Sciencebusiness.net, USA, 14.6.2006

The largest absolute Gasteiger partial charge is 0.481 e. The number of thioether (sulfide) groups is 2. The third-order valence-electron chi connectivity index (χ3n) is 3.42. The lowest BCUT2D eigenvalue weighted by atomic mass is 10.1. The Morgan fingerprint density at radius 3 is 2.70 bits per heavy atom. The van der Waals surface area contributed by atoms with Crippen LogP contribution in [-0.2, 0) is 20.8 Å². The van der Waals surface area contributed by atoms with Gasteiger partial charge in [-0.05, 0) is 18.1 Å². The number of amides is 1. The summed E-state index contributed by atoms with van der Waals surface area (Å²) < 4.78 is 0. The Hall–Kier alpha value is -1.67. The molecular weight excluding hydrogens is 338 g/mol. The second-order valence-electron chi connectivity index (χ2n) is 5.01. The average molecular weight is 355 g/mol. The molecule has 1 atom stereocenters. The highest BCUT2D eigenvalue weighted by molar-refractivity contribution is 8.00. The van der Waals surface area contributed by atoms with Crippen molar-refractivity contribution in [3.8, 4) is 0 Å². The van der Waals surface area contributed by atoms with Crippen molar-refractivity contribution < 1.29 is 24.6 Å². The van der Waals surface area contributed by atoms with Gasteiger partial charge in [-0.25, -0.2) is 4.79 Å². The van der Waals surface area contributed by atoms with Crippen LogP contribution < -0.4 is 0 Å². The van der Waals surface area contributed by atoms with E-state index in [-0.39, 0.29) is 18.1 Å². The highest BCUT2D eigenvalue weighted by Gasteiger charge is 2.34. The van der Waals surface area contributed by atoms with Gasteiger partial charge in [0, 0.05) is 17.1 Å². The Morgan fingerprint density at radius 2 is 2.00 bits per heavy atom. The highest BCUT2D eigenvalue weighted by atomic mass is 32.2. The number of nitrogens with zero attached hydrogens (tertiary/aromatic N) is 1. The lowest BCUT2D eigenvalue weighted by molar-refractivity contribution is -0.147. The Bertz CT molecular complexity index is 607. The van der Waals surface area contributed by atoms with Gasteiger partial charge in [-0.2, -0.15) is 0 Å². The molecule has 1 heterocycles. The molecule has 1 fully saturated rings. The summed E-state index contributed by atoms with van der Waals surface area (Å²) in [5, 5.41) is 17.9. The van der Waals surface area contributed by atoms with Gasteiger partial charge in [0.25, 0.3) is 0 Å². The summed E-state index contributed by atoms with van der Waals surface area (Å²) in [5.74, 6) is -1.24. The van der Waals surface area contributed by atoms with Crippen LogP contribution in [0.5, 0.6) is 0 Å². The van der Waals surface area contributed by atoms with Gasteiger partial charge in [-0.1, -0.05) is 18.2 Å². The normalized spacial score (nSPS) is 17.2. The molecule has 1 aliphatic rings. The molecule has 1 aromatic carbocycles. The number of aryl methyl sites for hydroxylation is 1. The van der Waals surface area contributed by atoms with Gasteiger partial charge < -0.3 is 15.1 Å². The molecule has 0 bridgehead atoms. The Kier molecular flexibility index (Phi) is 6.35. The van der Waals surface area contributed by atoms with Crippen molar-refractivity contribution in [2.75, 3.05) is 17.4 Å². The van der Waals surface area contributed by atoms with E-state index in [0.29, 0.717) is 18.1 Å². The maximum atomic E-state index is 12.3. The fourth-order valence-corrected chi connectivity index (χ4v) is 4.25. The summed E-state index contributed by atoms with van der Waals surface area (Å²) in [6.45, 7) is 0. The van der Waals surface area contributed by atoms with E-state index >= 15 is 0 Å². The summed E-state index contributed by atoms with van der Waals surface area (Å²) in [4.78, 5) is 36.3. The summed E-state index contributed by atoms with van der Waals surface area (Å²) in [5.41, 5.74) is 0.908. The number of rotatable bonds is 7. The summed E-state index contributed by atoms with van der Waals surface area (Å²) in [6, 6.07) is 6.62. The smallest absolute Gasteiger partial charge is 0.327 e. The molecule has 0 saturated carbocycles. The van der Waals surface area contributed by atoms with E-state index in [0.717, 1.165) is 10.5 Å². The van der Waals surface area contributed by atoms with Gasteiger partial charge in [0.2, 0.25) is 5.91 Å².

A team of researchers from ETH-Zürich have launched a spin-off company, XpresSys, to commercialise novel protein expression technology The development, which improves on existing methods, has the potential to revolutionise screening process for new drugs. The company won second prize last week in Switzerland s Venture 2006 awards in Zurich, and will be seeking investment from foundations and business angels to support commercialisation. XpresSys claims it is the first in the world to succeed in making protein complexes, as opposed to single proteins. The technique builds on the established method of using a baculovirus vector to introduce foreign DNA into cell cultures. This process was first demonstrated for foreign protein expression in 1983 and, since then, has been a popular tool for the expression of single proteins. The new XpresSys technology builds on the same principal. A DNA strand, which codes for a desired protein, is spliced into a bacmid , a ring of DNA containing the viral genome within a bacterial cell. The bacmid then infects insect cells as a virus, prompting the production of the desired foreign protein. Improving on this existing technology, XpresSys has devised what it claims is an economic and efficient method to splice multiple strands of DNA, coding for different proteins, into the same vector so that they are expressed together and form into a protein machine . Proteins work as integrated multisubunit complexes, Corinne John, of the XpresSys research team. explained. Up until now scientists have only looked at parts of protein complexes. John compared this limitation to trying to understand a problem in a clockwork mechanism by only looking at one cog wheel. We can now look at all of the proteins that work together, which is analogous to looking at the whole clockwork machine as a system, she said. The company has completed the research and development phase of this project and is now ready to launch the product commercially. The technology could be applied to improve drug screening methods as it will allow for the testing of protein complexes as novel drug targets.